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  • Next City: S.F. Housing Projects to Get $29 Million in Carbon Trading Windfall

    Two affordable housing projects in San Francisco’s Mission District are getting a $29 million boost thanks to grants from California’s cap-and-trade program, a pollution credit marketplace, the San Francisco Chronicle reports. Staff at the city’s Strategic Growth Council have recommended that a 157-unit development receive $15 million and a 127-unit project get $14 million. The council must approve the grants, but “has historically gone along with staff recommendations,” the Chronicle says.  Building affordable housing is getting more expensive in an already historically expensive city. At the same time, financing models that affordable housing developers have traditionally relied on are shrinking. The Low-Income Housing Tax Credit, for example, has lost value after Congress’s tax reform bill, which has led to fewer companies competing for and thus driving up the price of the credits.

     

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  • Globe Newswire: LINC Housing Opens Intergenerational Affordable Housing Community in Los Angeles for Formerly Homeless and Low-Income Residents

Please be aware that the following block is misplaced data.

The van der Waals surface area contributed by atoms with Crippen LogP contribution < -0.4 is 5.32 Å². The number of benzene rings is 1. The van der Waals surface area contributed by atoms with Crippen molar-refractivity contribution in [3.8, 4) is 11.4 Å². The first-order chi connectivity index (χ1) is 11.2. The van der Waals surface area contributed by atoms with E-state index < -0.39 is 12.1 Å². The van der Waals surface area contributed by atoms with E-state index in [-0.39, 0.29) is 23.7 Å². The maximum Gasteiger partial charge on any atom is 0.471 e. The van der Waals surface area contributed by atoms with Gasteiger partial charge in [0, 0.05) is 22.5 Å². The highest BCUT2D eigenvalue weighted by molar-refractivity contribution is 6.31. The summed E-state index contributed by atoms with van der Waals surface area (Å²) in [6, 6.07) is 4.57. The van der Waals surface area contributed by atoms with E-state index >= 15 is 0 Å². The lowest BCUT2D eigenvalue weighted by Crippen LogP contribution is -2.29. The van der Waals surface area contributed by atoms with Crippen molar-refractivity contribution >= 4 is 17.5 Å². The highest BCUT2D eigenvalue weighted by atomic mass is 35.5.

MG@W Exterior from bridge_news releaseWith more than 50,000 homeless in Los Angeles County, every new home matters. Today, LINC Housing joined with the City of Los Angeles, the Los Angeles County Community Development Commission, the California Department of Housing and Community Development, and other partners to celebrate the grand opening of Mosaic Gardens at Westlake, an all-new 125-home affordable apartment community near Downtown Los Angeles for households that have experienced homelessness, and low-income families and seniors. Jenise, single mom to a five-month-old daughter and five-year-old son, is looking forward to moving into her new apartment at Mosaic Gardens at Westlake. Raised in foster care from age nine, Jenise has struggled to gain housing stability. She lived with family and friends for a while, but eventually found herself homeless, living in her car and in hotels. “It’s hard to take care of your kids when you don’t have a home,” Jenise said. “I can’t wait to move into our new apartment. I hope to take more online courses so I can build a career in the restaurant industry.”